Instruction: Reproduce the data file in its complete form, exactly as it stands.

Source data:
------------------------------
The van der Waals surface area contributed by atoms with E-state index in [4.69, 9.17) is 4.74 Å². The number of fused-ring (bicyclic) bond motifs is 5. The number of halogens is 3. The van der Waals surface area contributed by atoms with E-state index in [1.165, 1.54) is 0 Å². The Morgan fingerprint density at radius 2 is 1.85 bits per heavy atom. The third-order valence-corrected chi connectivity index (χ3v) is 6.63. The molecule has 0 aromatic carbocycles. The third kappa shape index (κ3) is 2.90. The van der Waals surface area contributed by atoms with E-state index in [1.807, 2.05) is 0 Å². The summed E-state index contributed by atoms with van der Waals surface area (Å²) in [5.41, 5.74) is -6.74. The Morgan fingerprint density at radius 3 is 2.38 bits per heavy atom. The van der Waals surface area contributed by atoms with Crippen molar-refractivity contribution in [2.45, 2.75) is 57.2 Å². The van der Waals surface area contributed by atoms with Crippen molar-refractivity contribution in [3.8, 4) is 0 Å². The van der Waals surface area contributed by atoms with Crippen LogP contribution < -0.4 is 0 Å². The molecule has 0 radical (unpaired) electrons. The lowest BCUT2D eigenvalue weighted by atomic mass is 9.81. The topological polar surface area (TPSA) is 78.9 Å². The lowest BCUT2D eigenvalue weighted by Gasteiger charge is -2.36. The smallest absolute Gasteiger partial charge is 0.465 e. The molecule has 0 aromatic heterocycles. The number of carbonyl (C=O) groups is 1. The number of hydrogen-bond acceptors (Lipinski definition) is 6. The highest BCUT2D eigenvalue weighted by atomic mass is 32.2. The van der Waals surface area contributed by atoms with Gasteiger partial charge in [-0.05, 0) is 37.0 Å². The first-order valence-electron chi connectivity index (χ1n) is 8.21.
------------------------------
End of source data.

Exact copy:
The van der Waals surface area contributed by atoms with E-state index in [4.69, 9.17) is 4.74 Å². The number of fused-ring (bicyclic) bond motifs is 5. The number of halogens is 3. The van der Waals surface area contributed by atoms with E-state index in [1.165, 1.54) is 0 Å². The Morgan fingerprint density at radius 2 is 1.85 bits per heavy atom. The third-order valence-corrected chi connectivity index (χ3v) is 6.63. The molecule has 0 aromatic carbocycles. The third kappa shape index (κ3) is 2.90. The van der Waals surface area contributed by atoms with E-state index in [1.807, 2.05) is 0 Å². The summed E-state index contributed by atoms with van der Waals surface area (Å²) in [5.41, 5.74) is -6.74. The Morgan fingerprint density at radius 3 is 2.38 bits per heavy atom. The van der Waals surface area contributed by atoms with Crippen molar-refractivity contribution in [2.45, 2.75) is 57.2 Å². The van der Waals surface area contributed by atoms with Crippen molar-refractivity contribution in [3.8, 4) is 0 Å². The van der Waals surface area contributed by atoms with Crippen LogP contribution < -0.4 is 0 Å². The molecule has 0 radical (unpaired) electrons. The lowest BCUT2D eigenvalue weighted by atomic mass is 9.81. The topological polar surface area (TPSA) is 78.9 Å². The lowest BCUT2D eigenvalue weighted by Gasteiger charge is -2.36. The smallest absolute Gasteiger partial charge is 0.465 e. The molecule has 0 aromatic heterocycles. The number of carbonyl (C=O) groups is 1. The number of hydrogen-bond acceptors (Lipinski definition) is 6. The highest BCUT2D eigenvalue weighted by atomic mass is 32.2. The van der Waals surface area contributed by atoms with Gasteiger partial charge in [-0.05, 0) is 37.0 Å². The first-order valence-electron chi connectivity index (χ1n) is 8.21.